Greed, coupled with a strong dose of naivety, can often be a very bad thing indeed.
'Greed is good," Gordon Gekko famously said in the 1987 Hollywood hit Wall Street. Unfortunately, greed coupled with a dose of naivety can often be a very bad thing too.
It certainly was for those who invested in a stock venture dreamed up by the then 16-year-old twins Alexander John and Thomas Edward Hunter in 2007.
On Friday, the US Securities and Exchange Commission said it was charging the British brothers for defrauding thousands of investors in an online scam in which they claimed that a "stock-picking robot" could spot hot penny stocks for investors. In reality, they just picked the stocks they were already invested in.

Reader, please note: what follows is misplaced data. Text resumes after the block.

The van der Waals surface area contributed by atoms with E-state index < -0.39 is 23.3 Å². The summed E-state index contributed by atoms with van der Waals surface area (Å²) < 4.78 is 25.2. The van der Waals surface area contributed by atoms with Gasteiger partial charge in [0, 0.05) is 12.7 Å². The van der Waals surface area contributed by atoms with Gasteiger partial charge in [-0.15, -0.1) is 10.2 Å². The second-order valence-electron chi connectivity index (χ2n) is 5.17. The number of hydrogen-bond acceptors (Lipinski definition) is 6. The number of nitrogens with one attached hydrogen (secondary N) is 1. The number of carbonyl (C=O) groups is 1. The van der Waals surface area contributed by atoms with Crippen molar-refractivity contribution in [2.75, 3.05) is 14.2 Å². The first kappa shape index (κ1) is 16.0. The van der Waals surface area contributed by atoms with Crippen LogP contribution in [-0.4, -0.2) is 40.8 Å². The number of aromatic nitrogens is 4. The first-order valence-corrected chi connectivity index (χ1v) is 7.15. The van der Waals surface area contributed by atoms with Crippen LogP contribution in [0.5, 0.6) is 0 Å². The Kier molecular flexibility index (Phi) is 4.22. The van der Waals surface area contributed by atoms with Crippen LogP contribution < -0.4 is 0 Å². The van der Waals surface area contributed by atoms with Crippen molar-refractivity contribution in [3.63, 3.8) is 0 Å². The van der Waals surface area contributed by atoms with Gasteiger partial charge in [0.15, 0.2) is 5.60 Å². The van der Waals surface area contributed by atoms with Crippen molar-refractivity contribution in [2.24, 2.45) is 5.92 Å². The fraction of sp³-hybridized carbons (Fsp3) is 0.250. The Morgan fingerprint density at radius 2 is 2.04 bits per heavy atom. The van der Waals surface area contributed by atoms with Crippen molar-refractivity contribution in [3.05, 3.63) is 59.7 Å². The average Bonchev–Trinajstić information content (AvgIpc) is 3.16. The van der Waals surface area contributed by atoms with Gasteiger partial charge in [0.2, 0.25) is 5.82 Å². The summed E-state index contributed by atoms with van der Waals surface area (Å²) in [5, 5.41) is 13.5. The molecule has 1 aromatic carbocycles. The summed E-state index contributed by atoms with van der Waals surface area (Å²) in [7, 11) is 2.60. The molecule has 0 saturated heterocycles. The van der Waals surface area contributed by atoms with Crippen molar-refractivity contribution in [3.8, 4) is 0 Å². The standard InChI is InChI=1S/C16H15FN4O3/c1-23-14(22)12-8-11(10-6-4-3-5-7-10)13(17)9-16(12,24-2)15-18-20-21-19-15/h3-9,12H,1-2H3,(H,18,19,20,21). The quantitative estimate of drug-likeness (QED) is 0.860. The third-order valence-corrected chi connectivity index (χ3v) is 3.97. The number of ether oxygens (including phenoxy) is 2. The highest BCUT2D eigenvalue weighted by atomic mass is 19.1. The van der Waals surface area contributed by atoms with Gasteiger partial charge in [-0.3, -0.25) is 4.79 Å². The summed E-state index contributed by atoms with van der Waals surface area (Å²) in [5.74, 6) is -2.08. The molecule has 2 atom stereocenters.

The robot, called Marl, was supposedly engineered by a Goldman Sachs programmer for a computer-managed fund. And it seemed many people took the teenagers at their word. According to the SEC, the twins made $1.2 million (Dh4.4 million) from investors, and another $1.8 million (Dh6.6 million) from stock promoters.
In pulling off the "pump-and-dump" scheme, the Hunter twins made suckers out of thousands. It seems the adage about a fool and his money being soon parted is as true as it ever was.